Custom House's fees for the provision of adminstration servcies are negotiable, on the basis of a percentage of the Net Asset Value (NAV) of the Fund, payable monthly in arrears, but subject to an agreed minimum monthly fee.
The level of the fee will be dependent upon a number of factors, including, but not limited to:
- Type of fund or account - i.e. stand alone, fund of funds, multi-strategy, manged account or managed account platform;
- the initial size of the fund at launch;
- the projected size of the fund after 12 months in operation;
- the anticipated number of Shareholders;
- the minimum subscription level;
- frequency of dealing (daily,weekly or monthly,etc.);
- whether open-end, closed-end, or capital protected;
- whether single or multi-manager;
- how many brokers/trading banks will be used;
- complexity of accounting procedures;
- complexity of investment strategy;
- whether equalisation is required and if so, what method;
- level of activity in the fund;
- income i.e. (pays dividend) or accumulation;
- regularity of reporting to Shareholders;
- whether the fund will accept US Taxpayer investors as subscribers and, therefore, requires US tax reports (PFIC/KIs); and therefore
- whether the fund is a "Master-Feeder" fund and requires partnership accounting for any LPs or the Master Fund;
- whether the fund requires German Tax reporting;
- whether the fund needs any subsidiary trading company(ies) in order to, for example, avail of a particular double tax treaty;
- the jurisdiction of the fund.
Custom House will quote for providing administration services after analysing the structure and other requirements of the fund, bearing in mind, inter alia (1) to (20) above. By way of example and illustration only, the level of fees charged by Custom House, which are normally payable monthly, can start as low as 0.10% of the NAV annualised (ie 10 basis points), for a US$100 million monthly dealing fund with only a few Shareholders. On the other hand, the fee charged for a small daily dealing, multi-advisor fund, using a number of brokers and with a large number of small investors, could be 1.0% p.a. of NAV or higher. Both levels of fee could be subject to reduction, when the fund achieves higher NAV levels. In addition to the agreed fees, the fund will reimburse Custom House for approved out-of-pocket expenses and disbursements incurred in carrying out its duties.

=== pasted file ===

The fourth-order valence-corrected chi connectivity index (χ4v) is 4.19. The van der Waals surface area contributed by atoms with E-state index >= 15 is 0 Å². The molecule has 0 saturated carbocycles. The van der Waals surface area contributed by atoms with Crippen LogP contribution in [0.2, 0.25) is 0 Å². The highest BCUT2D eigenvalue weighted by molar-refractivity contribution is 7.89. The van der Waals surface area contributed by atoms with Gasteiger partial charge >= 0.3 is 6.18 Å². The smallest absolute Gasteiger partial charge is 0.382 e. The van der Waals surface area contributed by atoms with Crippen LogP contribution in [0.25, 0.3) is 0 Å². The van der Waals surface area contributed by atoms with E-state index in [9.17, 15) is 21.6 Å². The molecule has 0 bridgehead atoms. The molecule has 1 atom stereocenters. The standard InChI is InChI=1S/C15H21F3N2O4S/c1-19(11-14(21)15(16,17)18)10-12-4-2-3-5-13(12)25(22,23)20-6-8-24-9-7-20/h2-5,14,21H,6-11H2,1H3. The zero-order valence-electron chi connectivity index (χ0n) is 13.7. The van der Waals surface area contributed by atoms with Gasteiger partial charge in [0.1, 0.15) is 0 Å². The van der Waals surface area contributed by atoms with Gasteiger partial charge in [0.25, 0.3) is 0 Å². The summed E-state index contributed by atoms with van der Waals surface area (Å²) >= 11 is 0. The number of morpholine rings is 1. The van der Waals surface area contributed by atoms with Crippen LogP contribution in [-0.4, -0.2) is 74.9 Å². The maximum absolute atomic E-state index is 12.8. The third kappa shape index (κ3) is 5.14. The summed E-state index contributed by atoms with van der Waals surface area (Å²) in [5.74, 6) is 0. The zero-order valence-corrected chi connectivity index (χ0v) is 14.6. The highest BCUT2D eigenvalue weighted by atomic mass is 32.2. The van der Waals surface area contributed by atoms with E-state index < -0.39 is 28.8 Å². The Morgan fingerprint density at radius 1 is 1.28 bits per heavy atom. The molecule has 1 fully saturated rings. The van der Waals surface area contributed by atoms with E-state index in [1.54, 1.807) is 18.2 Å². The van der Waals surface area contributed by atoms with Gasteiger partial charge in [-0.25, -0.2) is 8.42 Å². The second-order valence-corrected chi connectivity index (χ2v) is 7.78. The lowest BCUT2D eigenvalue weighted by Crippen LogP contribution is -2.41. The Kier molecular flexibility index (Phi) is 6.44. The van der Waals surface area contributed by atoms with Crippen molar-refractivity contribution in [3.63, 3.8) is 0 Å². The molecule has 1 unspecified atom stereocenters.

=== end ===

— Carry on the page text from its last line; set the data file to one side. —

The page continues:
All fees will be subject to a minimum charge, which will also be determined on the basis of items (1) to (20) above.
It should be noted that the cost of administration, and therefore the related fees, for an Irish domiciled fund are likely to be substantially higher than for funds established in most other jurisdictions, reflecting the increased cost of compliance with the stringent Irish regulatory and other reporting requirements.
As stated, fees are normally charged on a per fund or, if it is an umbrella fund, per sub-fund basis. However, if there are cost savings and economies of scale that can be achieved, for instance spreading fixed costs (Government and registered office fees for example) when administering an umbrella fund, or as a result of growth in the NAV of a fund, these will be taken into account when negotiating the fees.
Registrar & Transfer Agency or Shareholder Services Fees
This function will usually be carried out by Custom House. The Registrar and Transfer Agent's fees are usually calculated on the basis of a flat transaction fee per subscription, redemption or transfer of shares. The above fees will be subject to an agreed minimal monthly or annual fee.
Included in this fee is the provision of CHARIOT ("Custom House Accessible Reporting in Open Technology") Cusom House's secure web reporting platform.
Other Annual Operating Expenses
Excluding Administration and Shareholder Services fees described above, the annual operational costs of a fund can be broadly broken down as follows:
- Investment Management fees
- Incentive or performance fees paid to Investment Manager
- Transaction charges/brokerage commissions
- Custodial fees (if any)
- Cash Management Fees (if any)
- Company Secretarial fees
- Jurisdictional expenses (local government and registered agent's fees)
- Director's fees
- a) Audit b) Financial Statements c) Cayman FAR filing (if appropriate)
- Price publication (FT/IHT et al - if any)
- Stock Exchange listing (if appropriate)
- Miscellaneous (out-of-pocket expenses, printing etc.)
- Annual charges for maintaining subsidiary trading companies (if required)
The highest single overhead for most funds is the cost of investment management, particularly if the fund is profitable and the investment manager is paid an incentive, or profit participation fee, although, of course, from the investor's point of view, the bigger the actual incentive fee, the better.
The second highest overhead item is likely to be the transaction charges - brokerage commissions - although these will, in turn, be dependant upon a number of factors, including obviously the commission rate charged, as well as the level of trading activity and the market sector involved. For example, a currency futures contract, executed across any futures exchange, will incur a commission charge, whereas a forward currency transaction, executed in the interbank market, will be traded on a "spread" price but with no commission - i.e. the transaction charge is built into the spread price.